Government cuts 5000 children from Growing up in NZ longitudinal study
New Zealand's biggest longitudinal research project has been slashed in size by the Government, less than a year after the continuation of its contract was signed.
The Growing up in New Zealand Study is a 21-year project lead by Auckland University, following 7000 families from within 12 weeks before a child's birth to their 21st birthday.
The study provides information about what shapes a child's early development and how interventions might be targeted early, to give every New Zealand child the best start in life.
The continuation of its contract was agreed by government agency SuperU (formerly the Families Commission) in February this year.
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Associate Social Development Minister Jo Goodhew confirmed the contract was reopened for negotiation under heavy questions in the House, last month. But she refused to give reasons why.
The Government has already poured tens of millions of taxpayer funds into the study since it began in 2008; it's understood to have cost about $35-40m in development, and about $5m per year to run.
The study was allocated $15m by the Government in the May Budget. There are now fears that its downsizing will render previously collected data and the millions invested into it, meaningless.
Opposition MPs and a recent visiting academic brought to New Zealand by Superu itself, have decried moves to significantly alter the size of the group being studied.
A spokesman for Goodhew confirmed the contract had been signed, and the cohort of subjects reduced.
It's been cut by more than two thirds - only following the lives of 2000 children.
Labour's children's spokeswoman Jacinda Ardern said it was a "shortsighted move".
"We know how valuable past research like this has been. The size of this study though, meant we would have so much more information about ethnic groups growing up in New Zealand.
"That's information we've never had before," she said.
"You can't just slice a study like this by two thirds and keep all of the value in that research."
Superu, last week, flew a British academic to New Zealand to advise specifically on the use of evidence to improve social policy outcomes.
Chief executive of the Campbell Collaboration Howard White said it sounded "like a seriously bad idea".
"The value of longitudinal studies - and having the same uniform observation, the same children, the same households - is enormous.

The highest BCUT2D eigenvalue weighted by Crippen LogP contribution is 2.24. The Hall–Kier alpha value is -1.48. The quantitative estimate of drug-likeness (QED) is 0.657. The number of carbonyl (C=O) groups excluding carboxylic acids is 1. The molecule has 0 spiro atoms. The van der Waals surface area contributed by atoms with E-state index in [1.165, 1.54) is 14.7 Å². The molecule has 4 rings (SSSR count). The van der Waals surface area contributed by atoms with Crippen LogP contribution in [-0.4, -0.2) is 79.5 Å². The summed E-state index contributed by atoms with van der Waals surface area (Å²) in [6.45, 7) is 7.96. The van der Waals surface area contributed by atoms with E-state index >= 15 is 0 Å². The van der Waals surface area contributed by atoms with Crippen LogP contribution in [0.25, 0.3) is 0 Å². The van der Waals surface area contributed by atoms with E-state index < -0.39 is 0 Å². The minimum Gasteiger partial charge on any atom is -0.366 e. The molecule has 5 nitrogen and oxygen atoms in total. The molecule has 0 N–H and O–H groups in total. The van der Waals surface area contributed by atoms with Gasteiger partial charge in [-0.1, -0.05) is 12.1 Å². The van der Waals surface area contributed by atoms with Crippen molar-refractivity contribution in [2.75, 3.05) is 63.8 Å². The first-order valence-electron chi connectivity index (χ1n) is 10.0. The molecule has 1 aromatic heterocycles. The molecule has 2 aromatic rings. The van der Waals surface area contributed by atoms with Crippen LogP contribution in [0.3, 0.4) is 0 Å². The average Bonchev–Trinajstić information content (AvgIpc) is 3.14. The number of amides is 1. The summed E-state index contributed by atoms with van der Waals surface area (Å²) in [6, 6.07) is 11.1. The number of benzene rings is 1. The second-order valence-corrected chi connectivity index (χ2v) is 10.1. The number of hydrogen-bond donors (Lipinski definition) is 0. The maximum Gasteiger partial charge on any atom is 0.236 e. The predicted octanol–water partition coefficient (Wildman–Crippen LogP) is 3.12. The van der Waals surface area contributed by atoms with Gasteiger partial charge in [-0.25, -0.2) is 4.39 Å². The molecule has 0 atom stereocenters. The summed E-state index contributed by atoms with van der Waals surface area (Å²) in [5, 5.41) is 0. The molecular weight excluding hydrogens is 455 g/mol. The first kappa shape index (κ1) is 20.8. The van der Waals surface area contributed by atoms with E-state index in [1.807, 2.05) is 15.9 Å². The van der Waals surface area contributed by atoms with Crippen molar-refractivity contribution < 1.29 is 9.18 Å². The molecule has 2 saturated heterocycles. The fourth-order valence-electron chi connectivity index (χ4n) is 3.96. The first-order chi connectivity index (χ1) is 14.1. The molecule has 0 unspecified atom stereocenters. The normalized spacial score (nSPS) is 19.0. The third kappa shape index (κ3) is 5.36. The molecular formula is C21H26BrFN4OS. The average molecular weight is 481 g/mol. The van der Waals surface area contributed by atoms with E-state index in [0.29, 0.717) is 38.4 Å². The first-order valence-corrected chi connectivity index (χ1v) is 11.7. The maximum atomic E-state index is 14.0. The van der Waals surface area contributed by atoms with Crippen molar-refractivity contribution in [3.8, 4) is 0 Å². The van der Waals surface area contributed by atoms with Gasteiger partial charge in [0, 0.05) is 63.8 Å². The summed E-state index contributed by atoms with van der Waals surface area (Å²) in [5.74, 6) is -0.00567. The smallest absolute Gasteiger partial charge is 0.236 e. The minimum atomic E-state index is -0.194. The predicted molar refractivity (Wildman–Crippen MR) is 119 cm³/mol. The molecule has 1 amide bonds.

"The additional power it gives you and the sort of analysis you can do, in terms of charting trends, analysing social programmes they may have been exposed to - it's just fantastic.
"And so the idea that you would somehow diminish the cohort, when you've got it already for 10 years now, seems to be unwise."
He said it would "undermine the value" of the Government's investment.
Goodhew said the reduction was to "future-proof" the study, and allow it to become "more sustainable". But it's future was not guaranteed.
"The Government has agreed to fund University of Auckland to undertake the eight year data collection wave of the Growing Up in New Zealand study with a sample of about 2000 children, larger than similar highly internationally regarded New Zealand studies. This confirms funding through to 2018/19.
"Once that data collection wave is complete, [the study] will compete for contestable research funding in the same way that all other studies do," she said.
"The Government would like to see the study run until the children are 21 years old as originally intended, as long as it continues to be of value by providing useful and accessible data."
Finance Minister Bill English said the decision was more about providing "value for money" rather than saving money.
He suggested the Government was not gaining adequate access to the data.
"There's a whole history behind the Growing up in New Zealand study, there have been ongoing negotiations for some time, to make sure it meets the Government's needs.
"To some extent the longitudinal studies aren't as powerful as they used to be, because we've got our own administrative data."
What was important to the Government was the "availability of the data".
"There's a natural tension between the academic interests, and the public interests, so as I understand it we've come to a plan over the next two or three years."